Backlash in Catalonia against new decree to stop 'digital republic'
Catalan executive aims to challenge measure from Spanish Socialists, comparing it to internet policies in "authoritarian states"
A new decree aimed at preventing a "digital republic" in Catalonia, in the words of acting Spanish president Pedro Sánchez, was passed on Thursday with the votes of the ruling Socialists and two of Spain's unionist parties.
Sánchez announced the new government decree in October as a response to the use of online technology by the independence movement, which he called an "attack" on the state, and vowing that "there will be no independence offline or online."
The opposition conservative PP party justified its support for the acting government's proposed measure, saying that it "wants to stop the Catalan digital republic," something it described as "urgent and necessary."
While acting economy minister, Nadia Calviño, defended the measure as "the best possible way of guaranteeing the rights of citizens," the government's left-wing partners Podemos abstained, with the pro-independence parties voting against the decree.
Catalan government and parties slam measure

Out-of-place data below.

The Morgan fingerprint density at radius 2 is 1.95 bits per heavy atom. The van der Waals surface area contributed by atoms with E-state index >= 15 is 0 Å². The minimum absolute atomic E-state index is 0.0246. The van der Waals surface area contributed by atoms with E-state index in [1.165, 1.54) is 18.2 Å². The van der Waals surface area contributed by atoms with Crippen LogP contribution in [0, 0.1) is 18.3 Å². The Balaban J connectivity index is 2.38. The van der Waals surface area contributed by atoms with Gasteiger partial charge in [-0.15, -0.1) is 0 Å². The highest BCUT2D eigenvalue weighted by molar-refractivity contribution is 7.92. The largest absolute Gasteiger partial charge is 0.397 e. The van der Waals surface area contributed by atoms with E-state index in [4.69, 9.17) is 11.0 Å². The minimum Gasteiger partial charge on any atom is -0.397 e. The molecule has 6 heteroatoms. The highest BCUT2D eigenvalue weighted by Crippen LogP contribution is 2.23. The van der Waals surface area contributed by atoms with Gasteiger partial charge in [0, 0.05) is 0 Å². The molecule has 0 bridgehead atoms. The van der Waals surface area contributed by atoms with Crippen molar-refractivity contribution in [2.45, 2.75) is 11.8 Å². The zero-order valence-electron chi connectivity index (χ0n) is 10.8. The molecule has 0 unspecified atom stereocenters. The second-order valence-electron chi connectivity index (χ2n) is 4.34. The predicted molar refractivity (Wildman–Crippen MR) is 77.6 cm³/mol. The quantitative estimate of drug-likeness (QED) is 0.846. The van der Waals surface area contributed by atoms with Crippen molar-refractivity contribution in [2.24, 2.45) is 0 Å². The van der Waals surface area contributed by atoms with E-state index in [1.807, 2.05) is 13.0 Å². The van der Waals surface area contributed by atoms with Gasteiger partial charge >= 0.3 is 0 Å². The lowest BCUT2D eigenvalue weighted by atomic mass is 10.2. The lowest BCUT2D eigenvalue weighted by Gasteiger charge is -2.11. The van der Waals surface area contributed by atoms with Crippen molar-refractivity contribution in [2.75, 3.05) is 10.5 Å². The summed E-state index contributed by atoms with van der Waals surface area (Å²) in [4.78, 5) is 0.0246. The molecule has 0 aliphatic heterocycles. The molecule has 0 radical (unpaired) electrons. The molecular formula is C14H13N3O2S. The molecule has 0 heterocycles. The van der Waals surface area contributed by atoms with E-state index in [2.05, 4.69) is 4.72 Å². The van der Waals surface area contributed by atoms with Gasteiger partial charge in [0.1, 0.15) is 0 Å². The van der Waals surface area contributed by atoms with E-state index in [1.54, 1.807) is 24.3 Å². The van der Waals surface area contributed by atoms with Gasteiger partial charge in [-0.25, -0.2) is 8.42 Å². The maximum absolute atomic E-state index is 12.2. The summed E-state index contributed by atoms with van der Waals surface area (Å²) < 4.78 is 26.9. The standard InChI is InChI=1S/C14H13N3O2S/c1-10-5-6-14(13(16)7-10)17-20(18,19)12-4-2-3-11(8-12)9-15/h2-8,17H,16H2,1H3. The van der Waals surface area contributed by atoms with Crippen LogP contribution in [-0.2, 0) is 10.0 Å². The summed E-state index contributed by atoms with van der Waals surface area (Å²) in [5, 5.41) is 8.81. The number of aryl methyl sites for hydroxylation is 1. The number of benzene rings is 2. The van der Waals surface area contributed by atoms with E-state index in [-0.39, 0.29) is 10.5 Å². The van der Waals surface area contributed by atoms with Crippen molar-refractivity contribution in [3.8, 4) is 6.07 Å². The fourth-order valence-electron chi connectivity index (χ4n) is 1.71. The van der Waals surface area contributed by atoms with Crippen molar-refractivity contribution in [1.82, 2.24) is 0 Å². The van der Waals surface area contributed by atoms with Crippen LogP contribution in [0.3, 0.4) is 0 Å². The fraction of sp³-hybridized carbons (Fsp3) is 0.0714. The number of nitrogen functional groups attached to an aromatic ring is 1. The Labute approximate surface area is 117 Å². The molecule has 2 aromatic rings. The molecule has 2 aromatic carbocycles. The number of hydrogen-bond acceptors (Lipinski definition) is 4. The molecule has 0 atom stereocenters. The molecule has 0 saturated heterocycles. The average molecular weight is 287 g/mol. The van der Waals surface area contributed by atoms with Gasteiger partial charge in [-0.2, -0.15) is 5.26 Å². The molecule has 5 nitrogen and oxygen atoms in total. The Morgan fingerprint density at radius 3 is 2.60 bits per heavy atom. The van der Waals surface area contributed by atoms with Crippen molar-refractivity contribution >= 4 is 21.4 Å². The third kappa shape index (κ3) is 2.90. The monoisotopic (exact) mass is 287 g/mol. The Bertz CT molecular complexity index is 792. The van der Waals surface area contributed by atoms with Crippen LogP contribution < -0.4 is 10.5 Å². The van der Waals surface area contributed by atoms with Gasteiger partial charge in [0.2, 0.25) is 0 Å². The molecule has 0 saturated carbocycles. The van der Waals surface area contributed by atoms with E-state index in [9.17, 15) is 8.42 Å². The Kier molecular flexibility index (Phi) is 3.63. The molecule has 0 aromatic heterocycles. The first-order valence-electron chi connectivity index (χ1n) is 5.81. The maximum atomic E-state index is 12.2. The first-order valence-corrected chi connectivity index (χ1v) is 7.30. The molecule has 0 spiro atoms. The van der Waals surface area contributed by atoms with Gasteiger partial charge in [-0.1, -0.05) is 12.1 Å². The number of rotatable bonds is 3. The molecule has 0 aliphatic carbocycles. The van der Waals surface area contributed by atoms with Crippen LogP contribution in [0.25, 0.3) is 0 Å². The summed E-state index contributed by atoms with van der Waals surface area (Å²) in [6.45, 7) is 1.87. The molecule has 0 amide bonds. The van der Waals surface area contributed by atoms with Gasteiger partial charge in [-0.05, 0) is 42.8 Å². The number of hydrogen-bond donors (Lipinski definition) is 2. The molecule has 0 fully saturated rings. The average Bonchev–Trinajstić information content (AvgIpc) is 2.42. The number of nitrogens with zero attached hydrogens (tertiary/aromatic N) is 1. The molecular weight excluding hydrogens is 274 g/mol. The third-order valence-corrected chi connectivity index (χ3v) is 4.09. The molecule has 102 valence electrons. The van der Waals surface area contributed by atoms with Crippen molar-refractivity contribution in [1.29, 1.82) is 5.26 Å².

The Catalan executive said it would refer the decree to the Council for Statutory Guarantees to check whether it conflicted with Catalonia's powers of self-government, as a precursor to challenging the measure in Spain's Constitutional Court.
Catalonia's digital policy minister, Jordi Puigneró, compared the "very serious" measure with those in states, such as Turkey, China and Iran, and said withdrawing it would be part of any future talks that might take place with the Spanish authorities.
The government already criticized the measure when it was announced during the election campaign, pledging a "legal and political offensive" against the decree, which at the time Puigneró warned would also "slow digital innovation and progress in Catalonia."
Speaking for the pro-independence parties, ERC's Montse Bassa called the decree "repressive," while JxCat's Laura Borràs said it amounted to "a digital coup" and also compared the acting government's internet policies with those in "authoritarian states."